An Audacious Conservation Métier
Wild Safe is a market-driven conservation enterprise created to enrich small-scale, female cacao farmers who grow sustainable ingredients that reach international markets.
Participating Wild Safe farmers will co-exist with wildlife, protect critical habitats and
prosper in the process.
Lady Cocoa is a treasure trove of tales introducing international audiences to cacao farmers, chocolate producers, esteemed chocolate chefs, cocoa experts & even fanatical consumers whose combined chocolate passion increases cocoa transparency & promotes fair gate prices while advancing Wild SafeTM confections.
Wild SafeTM is a market-based approach to wildlife and
wild land conservation.
We encourage consumers to buy chocolate from commercial brands that do not take advantage of impoverished farmers and child laborers, nor eat chocolate with palm oil nor
A disruptive sustainable food company,
Wild SafeTM produces delicious products honoring nature,
protecting habitat and wildlife, feeding bodies, nurturing souls,and paying farmers a living wage... all while oppressing no one.
The massive expansion of cacao plantations has been a major driver for deforestation worldwide. The producers and plantations we support grow cacao trees in sustainable agroforestry systems, conserve their natural resources, and do not cut down primary forest.
Welcome To Our Wild Safe World
Where Chocolate Tastes Good &
It's Good for Everyone
Wild DaZe film producer, Phyllis Stuart, created Wild Safe in order to save the wild and address the needs of small-scale African female cacao farmers.
By producing humanely and sustainably-grown ingredients, (cocoa beans and bulk chocolate), Wild Safe can supply the entire chocolate industry with crops that also protect the planet.
Lola ya Bonobo is the world’s only organization to provide lifetime care to bonobos orphaned by the illegal trade in endangered wildlife and the first to ever successfully release bonobos back into the wild. We are on the front line in the battle to protect bonobos in the only country they are found – The Democratic Republic of Congo.
A healthy planet requires food production systems that create nutritious and affordable food while also protecting natural resources,
reducing greenhouse gas emissions and
strengthening the prosperity of rural populations.
Created to transform the cocoa industry, Wild Safe is more than a returns-driven business. Wild Safe creates conservation capital by supporting participating forest-dwelling tribes and small-scale cacao farmers who also protect the wild.
Lacking economic incentives
the wild will perish.
Conservation has historically been funded through public finance, foreign development aid and private philanthropy.
We launched Wild Safe a new community-based and market-driven conservation project to save nature and support cacao farmers. Through agricultural training and capacity building and by providing access to international markets., Wild Safe enriches rural farmers, giving wildlife a fighting chance.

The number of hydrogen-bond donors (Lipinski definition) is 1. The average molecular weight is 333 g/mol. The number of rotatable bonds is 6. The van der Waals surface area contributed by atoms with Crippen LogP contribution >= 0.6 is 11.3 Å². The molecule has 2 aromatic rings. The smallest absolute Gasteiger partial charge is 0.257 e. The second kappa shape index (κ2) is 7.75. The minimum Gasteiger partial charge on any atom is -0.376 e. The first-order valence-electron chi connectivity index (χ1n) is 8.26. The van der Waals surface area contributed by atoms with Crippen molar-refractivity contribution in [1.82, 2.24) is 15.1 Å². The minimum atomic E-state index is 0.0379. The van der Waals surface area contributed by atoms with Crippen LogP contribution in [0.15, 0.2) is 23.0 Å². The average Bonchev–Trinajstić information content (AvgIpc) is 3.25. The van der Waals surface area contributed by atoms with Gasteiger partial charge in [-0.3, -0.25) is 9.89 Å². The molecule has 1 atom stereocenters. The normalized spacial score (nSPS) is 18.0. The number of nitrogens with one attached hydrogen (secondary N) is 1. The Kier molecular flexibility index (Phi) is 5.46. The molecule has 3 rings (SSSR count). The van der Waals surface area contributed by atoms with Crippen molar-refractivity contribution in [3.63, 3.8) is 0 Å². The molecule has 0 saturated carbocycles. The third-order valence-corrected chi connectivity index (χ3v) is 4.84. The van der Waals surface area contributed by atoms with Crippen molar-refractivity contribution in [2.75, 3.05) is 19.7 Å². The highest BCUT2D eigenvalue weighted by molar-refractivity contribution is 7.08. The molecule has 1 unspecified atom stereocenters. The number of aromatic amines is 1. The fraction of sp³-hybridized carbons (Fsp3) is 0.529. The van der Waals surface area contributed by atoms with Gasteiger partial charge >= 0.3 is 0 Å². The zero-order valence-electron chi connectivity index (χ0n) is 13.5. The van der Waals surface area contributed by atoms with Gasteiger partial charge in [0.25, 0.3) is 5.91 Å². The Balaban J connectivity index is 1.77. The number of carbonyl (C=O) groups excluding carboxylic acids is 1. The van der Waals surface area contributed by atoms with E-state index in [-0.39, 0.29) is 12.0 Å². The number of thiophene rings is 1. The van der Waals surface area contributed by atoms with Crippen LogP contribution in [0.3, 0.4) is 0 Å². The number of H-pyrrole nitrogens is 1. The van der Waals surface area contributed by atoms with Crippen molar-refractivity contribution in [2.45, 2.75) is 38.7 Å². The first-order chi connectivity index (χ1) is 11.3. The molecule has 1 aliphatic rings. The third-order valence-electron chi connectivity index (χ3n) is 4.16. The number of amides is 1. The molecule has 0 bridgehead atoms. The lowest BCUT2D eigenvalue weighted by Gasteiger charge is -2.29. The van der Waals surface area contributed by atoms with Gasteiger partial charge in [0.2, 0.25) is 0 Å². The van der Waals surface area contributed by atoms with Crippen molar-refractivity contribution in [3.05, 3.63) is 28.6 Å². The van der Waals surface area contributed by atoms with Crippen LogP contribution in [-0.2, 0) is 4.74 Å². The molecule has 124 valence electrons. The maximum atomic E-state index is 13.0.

Wild Safe enables consumers to benefit cacao farmers in Africa, Ecuador, Sumatra and Borneo while protecting nature. Community is the best way to prevent deforestation as people who make their living from the forest have a strong incentive to protect it. The only lasting way to accomplish sustainable conservation is by including people who live and share natural resources, land and water with wildlife.
Orangutans are considered the most intelligent non-human primates. They adapt to the environment by passing on culture through each generation.
A self-aware being, as intelligent as a six year old human child, their drive to extinction is an individual story of horror as they are macheted and burnt alive as an agricultural pest.
Bonobos are in extreme peril and classified as endangered on the IUCN Red List, (facing a very high risk of extinction ). Researchers cannot easily count bonobos because this primate only lives in very remote rainforest in the Democratic Republic of Congo in central Africa.
But estimated wild bonobo numbers are just 15,000 individuals.
Bonobo researchers face extraordinary challenges: political instability, the remote bonobo habitat and lack of research funding.
Chimpanzees are endangered and while it's difficult to make accurate wild chimpanzee counts, the remaining estimate numbers range from 170,000 to 300,000 individuals on the African continent.
The primary threats to chimpanzees are habitat destruction, hunting, and disease. The increasing human population is encroaching ever deeper into even protected areas of chimpanzee habitats, and large scale logging is now a major threat to the forest primates of Africa.
Dr. Jane Goodall created a global community conservation organization to advance her vision and work. By saving forests, protecting chimpanzees and inspiring people to conserve the natural world, her vital work improves the lives of people, animals and the environment.